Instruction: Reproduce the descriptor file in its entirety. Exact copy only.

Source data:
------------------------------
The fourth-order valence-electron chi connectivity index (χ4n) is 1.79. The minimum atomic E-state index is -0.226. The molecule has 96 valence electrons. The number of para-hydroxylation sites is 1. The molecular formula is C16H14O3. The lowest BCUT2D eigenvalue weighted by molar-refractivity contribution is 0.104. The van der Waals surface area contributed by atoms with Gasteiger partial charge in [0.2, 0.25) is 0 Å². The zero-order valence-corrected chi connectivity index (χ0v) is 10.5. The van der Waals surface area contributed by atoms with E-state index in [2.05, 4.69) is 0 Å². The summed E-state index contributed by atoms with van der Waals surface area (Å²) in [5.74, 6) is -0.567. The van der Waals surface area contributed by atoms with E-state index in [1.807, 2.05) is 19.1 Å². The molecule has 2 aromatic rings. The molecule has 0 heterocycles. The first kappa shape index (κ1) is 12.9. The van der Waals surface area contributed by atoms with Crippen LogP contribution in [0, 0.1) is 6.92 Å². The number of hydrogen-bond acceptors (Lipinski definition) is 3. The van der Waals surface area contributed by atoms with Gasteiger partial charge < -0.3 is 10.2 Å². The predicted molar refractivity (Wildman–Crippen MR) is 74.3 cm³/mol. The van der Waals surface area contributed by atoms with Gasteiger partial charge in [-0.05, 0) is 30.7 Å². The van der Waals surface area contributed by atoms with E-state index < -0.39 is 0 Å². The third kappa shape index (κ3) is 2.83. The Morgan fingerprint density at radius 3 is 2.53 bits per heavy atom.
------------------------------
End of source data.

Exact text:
The fourth-order valence-electron chi connectivity index (χ4n) is 1.79. The minimum atomic E-state index is -0.226. The molecule has 96 valence electrons. The number of para-hydroxylation sites is 1. The molecular formula is C16H14O3. The lowest BCUT2D eigenvalue weighted by molar-refractivity contribution is 0.104. The van der Waals surface area contributed by atoms with Gasteiger partial charge in [0.2, 0.25) is 0 Å². The zero-order valence-corrected chi connectivity index (χ0v) is 10.5. The van der Waals surface area contributed by atoms with E-state index in [2.05, 4.69) is 0 Å². The summed E-state index contributed by atoms with van der Waals surface area (Å²) in [5.74, 6) is -0.567. The van der Waals surface area contributed by atoms with E-state index in [1.807, 2.05) is 19.1 Å². The molecule has 2 aromatic rings. The molecule has 0 heterocycles. The first kappa shape index (κ1) is 12.9. The van der Waals surface area contributed by atoms with Crippen LogP contribution in [0, 0.1) is 6.92 Å². The number of hydrogen-bond acceptors (Lipinski definition) is 3. The van der Waals surface area contributed by atoms with Gasteiger partial charge < -0.3 is 10.2 Å². The predicted molar refractivity (Wildman–Crippen MR) is 74.3 cm³/mol. The van der Waals surface area contributed by atoms with Gasteiger partial charge in [-0.05, 0) is 30.7 Å². The van der Waals surface area contributed by atoms with E-state index < -0.39 is 0 Å². The third kappa shape index (κ3) is 2.83. The Morgan fingerprint density at radius 3 is 2.53 bits per heavy atom.